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Big changes in store for Android in India, may affect it globally (Updated)

Update: The National Company Law Appellate Tribunal (NCLAT) has set aside four of the CCI's 10 directives.

Published onMarch 29, 2023

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Ryan Haines / Android Authority
  • Google is making changes to Android in India following a ruling from the Competition Commission of India.
  • The ruling will force Google to change how it approaches things like sideloaded apps and app stores, user choice billing, default search engine choice, and more.
  • It’s possible that this change could affect how Android operates in other parts of the world.

Update: March 29, 2023 (10:51 AM ET): According to TechCrunch, Google has received some relief from the CCI’s ruling. Google will no longer be required to distribute third-party app stores through the Play Store. However, third-party app stores are still allowed to be sideloaded. Google has also been granted relief from the CCI’s order which demanded Google not deny OEMs, developers, and competitors access to its Play Services APIs. Additionally, the ruling to not restrict developers from distributing apps through sideloading has also been eased.

Original article: January 25, 2023 (11:34 AM ET): After India’s Supreme Court upheld an antitrust order from the Competition Commission of India (CCI) last Thursday, Google was ordered to change how it runs its Android platform. The company has now revealed how it plans to comply with the country’s laws and regulations, which could lead to big changes for Android in other parts of the world in the future.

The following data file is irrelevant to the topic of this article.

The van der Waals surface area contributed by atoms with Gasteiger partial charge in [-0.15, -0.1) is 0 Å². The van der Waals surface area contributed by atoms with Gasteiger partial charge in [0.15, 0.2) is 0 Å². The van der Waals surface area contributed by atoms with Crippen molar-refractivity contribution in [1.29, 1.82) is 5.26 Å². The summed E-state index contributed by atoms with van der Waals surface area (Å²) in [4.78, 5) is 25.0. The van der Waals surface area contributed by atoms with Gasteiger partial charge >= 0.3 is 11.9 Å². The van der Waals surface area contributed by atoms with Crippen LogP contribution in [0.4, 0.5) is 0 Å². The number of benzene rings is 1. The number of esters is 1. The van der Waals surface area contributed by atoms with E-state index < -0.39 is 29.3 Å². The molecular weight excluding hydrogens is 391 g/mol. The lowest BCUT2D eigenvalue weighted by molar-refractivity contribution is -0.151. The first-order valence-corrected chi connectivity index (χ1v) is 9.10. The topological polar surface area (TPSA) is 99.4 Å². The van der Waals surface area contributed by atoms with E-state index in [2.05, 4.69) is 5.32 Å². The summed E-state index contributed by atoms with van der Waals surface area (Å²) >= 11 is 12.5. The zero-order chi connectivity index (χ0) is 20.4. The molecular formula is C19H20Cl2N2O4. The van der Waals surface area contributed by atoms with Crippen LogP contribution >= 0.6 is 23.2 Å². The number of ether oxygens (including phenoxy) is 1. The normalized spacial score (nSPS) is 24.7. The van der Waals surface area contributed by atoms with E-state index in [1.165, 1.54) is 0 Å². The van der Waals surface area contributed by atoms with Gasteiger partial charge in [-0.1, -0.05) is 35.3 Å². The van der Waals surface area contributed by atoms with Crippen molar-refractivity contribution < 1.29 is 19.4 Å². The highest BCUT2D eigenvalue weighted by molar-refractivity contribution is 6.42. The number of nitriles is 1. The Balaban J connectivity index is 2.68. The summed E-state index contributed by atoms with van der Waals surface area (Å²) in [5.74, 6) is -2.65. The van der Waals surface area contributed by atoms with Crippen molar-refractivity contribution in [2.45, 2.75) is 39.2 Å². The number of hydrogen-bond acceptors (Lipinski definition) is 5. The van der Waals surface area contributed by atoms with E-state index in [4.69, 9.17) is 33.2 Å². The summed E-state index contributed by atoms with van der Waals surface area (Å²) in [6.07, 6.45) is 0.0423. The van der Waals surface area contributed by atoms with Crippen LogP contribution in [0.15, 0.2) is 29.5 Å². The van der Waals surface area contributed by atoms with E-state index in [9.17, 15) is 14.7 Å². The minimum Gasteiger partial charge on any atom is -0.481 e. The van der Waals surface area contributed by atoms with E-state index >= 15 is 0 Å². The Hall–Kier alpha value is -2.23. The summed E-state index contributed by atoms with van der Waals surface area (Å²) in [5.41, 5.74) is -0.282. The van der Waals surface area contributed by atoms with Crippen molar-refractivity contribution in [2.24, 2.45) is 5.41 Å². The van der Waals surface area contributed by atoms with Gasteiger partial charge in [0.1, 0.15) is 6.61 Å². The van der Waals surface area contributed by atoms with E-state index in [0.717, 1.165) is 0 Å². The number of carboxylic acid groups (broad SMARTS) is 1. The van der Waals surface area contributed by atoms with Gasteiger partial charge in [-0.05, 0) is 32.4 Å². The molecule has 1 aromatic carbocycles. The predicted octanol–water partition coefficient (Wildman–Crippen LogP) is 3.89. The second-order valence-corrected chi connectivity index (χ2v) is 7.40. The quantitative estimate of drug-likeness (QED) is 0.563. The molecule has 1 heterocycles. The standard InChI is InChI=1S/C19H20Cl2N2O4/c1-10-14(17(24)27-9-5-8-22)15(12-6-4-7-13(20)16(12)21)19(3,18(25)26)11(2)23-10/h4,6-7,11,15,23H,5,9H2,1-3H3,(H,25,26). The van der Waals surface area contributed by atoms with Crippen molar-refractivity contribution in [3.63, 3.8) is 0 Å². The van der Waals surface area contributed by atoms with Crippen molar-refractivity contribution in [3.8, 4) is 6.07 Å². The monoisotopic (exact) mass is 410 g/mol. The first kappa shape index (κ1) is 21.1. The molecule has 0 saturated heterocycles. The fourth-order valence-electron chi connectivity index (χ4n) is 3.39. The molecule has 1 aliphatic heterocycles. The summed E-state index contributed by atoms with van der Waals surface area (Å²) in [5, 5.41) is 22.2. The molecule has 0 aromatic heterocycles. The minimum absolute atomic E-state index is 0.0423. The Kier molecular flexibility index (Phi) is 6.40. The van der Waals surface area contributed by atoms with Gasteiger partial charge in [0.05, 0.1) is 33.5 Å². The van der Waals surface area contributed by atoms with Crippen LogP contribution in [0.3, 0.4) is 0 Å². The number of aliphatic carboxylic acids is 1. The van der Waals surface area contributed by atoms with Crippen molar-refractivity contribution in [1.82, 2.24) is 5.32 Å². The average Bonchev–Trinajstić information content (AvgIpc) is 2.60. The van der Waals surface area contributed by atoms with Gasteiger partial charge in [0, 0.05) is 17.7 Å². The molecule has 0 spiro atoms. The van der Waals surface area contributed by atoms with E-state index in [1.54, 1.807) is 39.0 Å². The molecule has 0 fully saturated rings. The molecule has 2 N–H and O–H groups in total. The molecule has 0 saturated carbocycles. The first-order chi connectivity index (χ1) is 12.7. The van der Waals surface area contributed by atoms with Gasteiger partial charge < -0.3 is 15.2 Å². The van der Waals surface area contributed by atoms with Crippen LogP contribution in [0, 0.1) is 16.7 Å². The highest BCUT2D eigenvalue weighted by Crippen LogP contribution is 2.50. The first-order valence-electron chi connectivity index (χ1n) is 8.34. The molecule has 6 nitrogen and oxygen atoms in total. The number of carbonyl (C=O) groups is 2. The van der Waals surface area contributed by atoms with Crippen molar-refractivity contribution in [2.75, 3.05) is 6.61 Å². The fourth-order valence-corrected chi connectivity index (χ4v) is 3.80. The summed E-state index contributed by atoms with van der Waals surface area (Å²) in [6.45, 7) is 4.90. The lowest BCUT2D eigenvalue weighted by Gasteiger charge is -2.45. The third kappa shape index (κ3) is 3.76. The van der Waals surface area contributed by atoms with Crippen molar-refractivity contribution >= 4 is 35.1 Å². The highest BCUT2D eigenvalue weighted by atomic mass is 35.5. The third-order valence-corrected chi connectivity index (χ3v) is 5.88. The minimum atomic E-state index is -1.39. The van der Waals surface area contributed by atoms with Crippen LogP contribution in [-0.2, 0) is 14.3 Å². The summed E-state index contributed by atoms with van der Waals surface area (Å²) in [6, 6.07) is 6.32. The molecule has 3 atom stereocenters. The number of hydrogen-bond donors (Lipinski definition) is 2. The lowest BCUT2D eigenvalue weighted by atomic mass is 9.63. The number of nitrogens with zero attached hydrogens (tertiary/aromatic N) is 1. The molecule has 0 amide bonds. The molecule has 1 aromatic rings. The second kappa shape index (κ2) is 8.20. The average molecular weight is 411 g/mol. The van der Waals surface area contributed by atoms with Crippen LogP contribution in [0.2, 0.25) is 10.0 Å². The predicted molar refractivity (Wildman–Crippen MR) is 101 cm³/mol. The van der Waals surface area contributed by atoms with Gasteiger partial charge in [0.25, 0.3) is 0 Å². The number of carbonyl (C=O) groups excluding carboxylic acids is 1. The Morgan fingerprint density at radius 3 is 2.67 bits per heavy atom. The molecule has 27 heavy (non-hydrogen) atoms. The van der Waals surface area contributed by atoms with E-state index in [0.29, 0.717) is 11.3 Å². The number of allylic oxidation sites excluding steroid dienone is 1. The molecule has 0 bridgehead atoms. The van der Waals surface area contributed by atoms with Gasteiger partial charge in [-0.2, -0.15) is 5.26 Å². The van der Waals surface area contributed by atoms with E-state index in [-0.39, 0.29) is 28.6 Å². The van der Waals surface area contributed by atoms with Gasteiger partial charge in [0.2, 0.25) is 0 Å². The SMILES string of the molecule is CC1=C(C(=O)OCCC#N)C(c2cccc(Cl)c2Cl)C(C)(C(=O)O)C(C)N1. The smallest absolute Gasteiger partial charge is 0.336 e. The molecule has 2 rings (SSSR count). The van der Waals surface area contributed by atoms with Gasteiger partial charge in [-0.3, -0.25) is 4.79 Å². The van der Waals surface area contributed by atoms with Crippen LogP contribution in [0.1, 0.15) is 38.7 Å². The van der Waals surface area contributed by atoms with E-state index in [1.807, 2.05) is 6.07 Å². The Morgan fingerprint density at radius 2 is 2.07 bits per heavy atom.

Today, Google announced that it’s making some major updates to Android and Google Play in India to follow directives laid out by the CCI. The key changes coming to the ecosystem Google pointed out include:

  • Original equipment manufacturers are now able to license individual Google apps for pre-installation on their devices.
  • Users have the option to choose their default search engine through a choice screen that appears when setting up a new Android smartphone or tablet in India.
  • Android compatibility requirements have been changed to allow partners to build non-compatible or forked variants.
  • Developers can offer users the option to choose an alternative billing system to Google Play’s billing system when purchasing in-app digital content starting next month.
  • The installation flow and auto-updating capability on Android for sideloaded apps and app stores have been changed.
  • Google has expanded its online resources to provide more detail on services provided by Google Play and how and when Google Play’s service fee applies.

In addition to announcing these changes, the search giant also stated it’s working to appeal some aspects of the CCI’s decisions. Some of these demands included refraining from agreements that ensure exclusivity of its search services, mandatory pre-installation of its apps, and allowing third-party app stores to be housed within its Play Store.

Although these changes only affect the Indian market, for now, it’s not unlikely for these changes to have larger implications for Android going forward. It’s possible we could see some of these changes find their way to the rest of the world down the road, similar to how the EU’s ruling on USB-C on phones is forcing Apple to adopt the charging standard.


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